This also translates to a better, more informative graphical view with the added function pointers. You can see in this next graph, all of the red dots on the nodes which signify the ability to expand the calls.
Notice that the same ‘dthash’ function, prior to function pointer support, only had 2 nodes that were expandable.
Looking at a few of the entities in this call graph, we expand the ‘cmpf’, ‘makef’, and ‘dthtab’ calls and see the potential calls available, noting that the function pointer calls are signified with the red dotted lines.
Here is the same graph available in Understand 4.0 prior to the function pointer support.
Understand 5.0 is now available! Here is what has changed since Understand 4.0 was released:
- Visual Basic Support
- Codecheck Comment Keywords
- Application wide color schemes
- License Tracking
- Previewer window
- Annotation of individual lines
- VHDL control flow graph
- Java & C# UML Sequence diagrams
- Support for FORTRAN 2008
- Hersteller Initiative Software Codechecks
- Additional Codechecks
- C++14 Support in Strict parser
- Mac build bundled into .app to be compatible with MacOS Sierra
- MSVC 2015 Support
- Support for JIPSE MIL-STD-1750A assembly language
- C# Version 6 Support
- Assembly IBM System 370 including Control Flow Graph
- Visual Studio 2017 C++
- Pascal86 Syntax
Understand 5.0 is also being released along with Helios™, our new licensing system, to give you better user mobility, easier licensing management, and more control.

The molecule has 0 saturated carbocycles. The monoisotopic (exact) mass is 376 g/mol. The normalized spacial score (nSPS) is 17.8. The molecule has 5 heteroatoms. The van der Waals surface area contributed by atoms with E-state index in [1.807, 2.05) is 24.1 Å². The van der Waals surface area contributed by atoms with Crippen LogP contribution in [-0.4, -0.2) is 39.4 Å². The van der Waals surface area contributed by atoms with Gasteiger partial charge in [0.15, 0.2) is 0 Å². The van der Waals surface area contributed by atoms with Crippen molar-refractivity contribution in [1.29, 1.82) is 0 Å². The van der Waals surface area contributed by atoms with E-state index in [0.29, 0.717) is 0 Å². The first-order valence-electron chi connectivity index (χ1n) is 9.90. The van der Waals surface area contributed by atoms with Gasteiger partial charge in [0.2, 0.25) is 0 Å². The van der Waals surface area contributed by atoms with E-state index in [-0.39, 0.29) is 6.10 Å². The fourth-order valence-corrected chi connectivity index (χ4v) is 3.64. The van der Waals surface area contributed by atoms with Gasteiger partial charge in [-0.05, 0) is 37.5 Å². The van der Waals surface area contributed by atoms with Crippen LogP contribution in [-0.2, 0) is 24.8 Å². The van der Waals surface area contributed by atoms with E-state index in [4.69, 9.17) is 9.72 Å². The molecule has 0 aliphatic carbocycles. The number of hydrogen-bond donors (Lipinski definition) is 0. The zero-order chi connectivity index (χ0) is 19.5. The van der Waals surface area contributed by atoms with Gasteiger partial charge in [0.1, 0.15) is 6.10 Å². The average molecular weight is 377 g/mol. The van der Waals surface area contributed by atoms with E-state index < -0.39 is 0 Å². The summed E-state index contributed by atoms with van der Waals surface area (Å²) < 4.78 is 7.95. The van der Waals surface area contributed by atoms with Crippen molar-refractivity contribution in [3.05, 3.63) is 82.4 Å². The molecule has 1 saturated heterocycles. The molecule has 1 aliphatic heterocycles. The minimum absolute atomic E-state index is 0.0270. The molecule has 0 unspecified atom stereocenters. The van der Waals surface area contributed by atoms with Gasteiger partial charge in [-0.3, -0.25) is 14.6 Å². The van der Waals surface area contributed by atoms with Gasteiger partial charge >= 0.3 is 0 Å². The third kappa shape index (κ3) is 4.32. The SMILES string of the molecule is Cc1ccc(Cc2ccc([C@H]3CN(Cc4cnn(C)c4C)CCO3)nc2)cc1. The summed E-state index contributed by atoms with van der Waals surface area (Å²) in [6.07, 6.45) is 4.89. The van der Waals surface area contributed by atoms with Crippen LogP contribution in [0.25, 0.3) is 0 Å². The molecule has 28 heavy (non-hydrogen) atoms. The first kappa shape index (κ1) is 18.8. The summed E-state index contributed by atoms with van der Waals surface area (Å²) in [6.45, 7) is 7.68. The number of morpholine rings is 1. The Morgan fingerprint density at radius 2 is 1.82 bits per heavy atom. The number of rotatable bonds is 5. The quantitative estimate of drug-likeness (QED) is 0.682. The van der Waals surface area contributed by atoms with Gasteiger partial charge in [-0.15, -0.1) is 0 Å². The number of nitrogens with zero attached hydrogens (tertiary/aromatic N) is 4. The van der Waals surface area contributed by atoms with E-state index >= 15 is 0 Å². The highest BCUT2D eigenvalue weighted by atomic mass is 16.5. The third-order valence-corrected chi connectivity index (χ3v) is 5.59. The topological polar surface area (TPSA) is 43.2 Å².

The interactive Cluster Call Graphs show the function call graph, organized by file. There are several variants of this graph: Call, Call-by, Butterfly and Internal Call. They can also be accessed from the function, class, file or architecture level. These graphs can all be accessed from the Graphical View right click menu for the entity.
Cluster Call Butterfly Graph
Cluster Callby Graph
Cluster Call Graph
Cluster Call Internal Graph
Read more »
Good news for teams using Codecheck, build 868 lets Codecheck ignore violation via comments in the code. This will allow teams to specify areas in the code where exceptions are permitted and specify the rationale. For example:
goto RAINBOW; //UndCC_Line() Use of goto statement approved by Gerry T. on Nov 7,2014
This will create a new rule in the Codecheck “Ignores List” to ignore all Codecheck violations on this line and add a note about the approval process. Those ignored violations can still be viewed in Understand, but are hidden by default.
Ignore rules can be created for: a specific line, a range of lines, a file, a specific entity, and a specific entity in a range of lines. They can also be made to ignore all violations or just violations of the specified type(s).
In an effort to make our APIs more consistent a few of the API files have been moved around with build 858. Your code may need to be updated to reflect these changes.
udb.h, libudb_api.so, udb_api.dll and udb_api.lib have all been moved to bin\<OS>\C
The bin\pc-win64\python folder has been capitalized to bin\<OS>\Python
Custom Perl API
The Understand Perl library files have been moved up a level from bin\<OS>\Perl\STI\Maintain to bin\<OS>\Perl\STI
This will only affect users that are using the perl API with their own custom install of Perl 5.10.0, not those running scripts inside of Understand or using the uperl executable.
We’re excited to join our European partner Emenda at a morning seminar in Reading on Tuesday 18th October. The subject is:
Software quality improvement, development process optimisation and cost reduction
More details below, we hope to see you there!
Our European distributor, Emenda will be hosting two code quality seminars in France next month, we would love to see you there.
The first will be in Toulouse on October 11, and the second in Paris on October 13
More details below, à bientôt
Journée Technologique – Optimisation des coûts liés à la certification grâce aux outils
Darth Vader is a trademark of Disney, not SciTools.